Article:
There are many complications that can arise in pregnancies, and some of them are related to the growth of the placenta.
The following are the common placenta problems in pregnancies.
Typically, the placenta is attached to the high part of the uterus, and it helps the baby to get food and nutrients from the mother.
What is Placenta previa in pregnancy?
In the case, of the placenta previa, it’s attached to the lower part and partially or entirely covers the uterine cervix ( the entrance to the womb), blocking the path for childbirth.
Placenta previa can occur early, however, the treatment for early placenta previa is not required, because there is a possibility that the placenta will return to its normal position as the pregnancy progresses.
If the placenta still blocks the path to the dilated cervix at the onset of labor, then it may result in bleeding and oxygen starvation of the fetus. In this case, natural childbirth is impossible, and a cesarean section is needed.
Placenta previa has a high risk in pregnancy since it can harm the baby. It can cause breathing problem and brain damage if premature delivery occurs.
The possible causes of Placenta previa are smoking, late pregnancy, history of CS, history of placenta previa, etc.
Placenta previa symptoms
Symptoms of placenta previa are usually hardly noticeable until the third trimester.
As the cervix dilates, there’s also bleeding without pain. Sometimes there are no signs of placenta previa until the very beginning of labor. It’s diagnosed by ultrasound.
Placenta previa Management
After the 20th week, women with placenta previa should limit physical activity, avoid physical and emotional stress, and lay in bed at home or in the hospital.
Heavy bleeding requires a cesarean section to prevent oxygen starvation.
Premature placental abruption
Premature placental abruption is when the placenta is separated from the uterine wall during pregnancy or delivery when it should detach after birth.
Placenta abruption in first trimester is not common but when it occurs, it poses a high risk to both the mom and the fetus.
Also, there’s a risk of placental abruption in second pregnancy when you’ve had it in your previous pregnancies.
Premature placental abruption requires urgent medical help as it can deprive the baby of oxygen and cause hypoxia.
Causes of Premature placental abruption
It’s more typical for women of age who have other children, for smokers, for women with high blood pressure, and also for those who have already had a premature placental abruption.
A short umbilical cord or an abdominal trauma from falling or an accident can be the reasons for premature placental abruption.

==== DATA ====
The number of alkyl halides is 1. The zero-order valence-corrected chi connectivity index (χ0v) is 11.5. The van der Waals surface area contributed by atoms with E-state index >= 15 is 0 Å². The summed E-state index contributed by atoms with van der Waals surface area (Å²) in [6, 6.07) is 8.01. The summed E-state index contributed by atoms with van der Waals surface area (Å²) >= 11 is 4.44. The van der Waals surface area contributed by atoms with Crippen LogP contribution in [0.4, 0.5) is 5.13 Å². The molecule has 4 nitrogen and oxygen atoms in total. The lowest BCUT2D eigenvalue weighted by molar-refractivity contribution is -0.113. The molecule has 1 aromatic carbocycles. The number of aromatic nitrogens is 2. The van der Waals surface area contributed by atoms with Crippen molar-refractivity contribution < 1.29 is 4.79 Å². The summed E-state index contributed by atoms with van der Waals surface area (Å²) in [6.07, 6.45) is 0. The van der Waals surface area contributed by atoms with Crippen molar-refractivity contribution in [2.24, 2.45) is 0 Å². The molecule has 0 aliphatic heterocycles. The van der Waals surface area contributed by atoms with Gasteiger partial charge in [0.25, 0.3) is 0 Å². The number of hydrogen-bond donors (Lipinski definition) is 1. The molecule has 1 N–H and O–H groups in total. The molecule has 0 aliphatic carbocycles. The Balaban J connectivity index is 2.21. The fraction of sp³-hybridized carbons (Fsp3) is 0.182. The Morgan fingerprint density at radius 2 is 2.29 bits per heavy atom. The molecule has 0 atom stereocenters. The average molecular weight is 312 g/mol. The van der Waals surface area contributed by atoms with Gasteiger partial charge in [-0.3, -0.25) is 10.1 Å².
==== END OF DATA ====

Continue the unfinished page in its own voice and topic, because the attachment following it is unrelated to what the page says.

Placental abruption Types
Moreover, there are three grades of severity of premature detachment of placental during pregnancy.
Grade 1 (mild)
The general condition is under control. A slight placental abruption occurs.
The vaginal discharge is insignificant, resembling menstruation, accompanied, as a rule, by mild cramps in the abdomen.
Bed rest usually stops the bleeding, and the woman can return to her normal lifestyle.
Grade 2 (middle)
Detachment of one-third of the placenta. Vaginal discharge is quite abundant, cramps in the abdomen are more intense, possible contractions of the uterus.
This condition requires strict bed rest, blood transfusion, and in extreme cases, cesarean section.
Grade 3 (severe)
The placenta is detached by half its size. The woman’s condition deteriorates significantly.
Severe abdominal pain, profuse discharge. An early blood transfusion and delivery are required.
Signs of premature placental separation
The main symptoms are bleeding, pain and tension in the uterus, hypoxia, and fetal heart problems.
Placental accreta is another pregnancy problem with serious complications. It is when the placenta has grown too deeply into the uterine wall.
In this situation, the placenta detachment would be difficult after childbirth as part or the whole placenta will remain attached to the uteine wall.
There are other placenta accreta types: placenta increta and placenta percreta.
Placenta increta: In this condition, the placenta grows more deeply into the uterine wall muscles.
Placenta percreta is more severe, and it’s when the placenta not only attach itself firmly to the uterine wall muscle but also grow outwards and attach with nearby organs in the body.
Placenta accreta symptoms
Placenta accreta often gives no sign, but the pregnant mom can feel pain in the belly, and experience vaginal bleeding, usually in the second or third trimester of the pregnancy.
Management of placenta accreta, increta and percreta
Your doctor can determine which type of this condition has occurred through ultrasound.
Placenta accreta or other types are life-threatening, and should be diagnosed and managed early.
Management of placenta accreta, increta and percreta is through cesarean hysterectomy.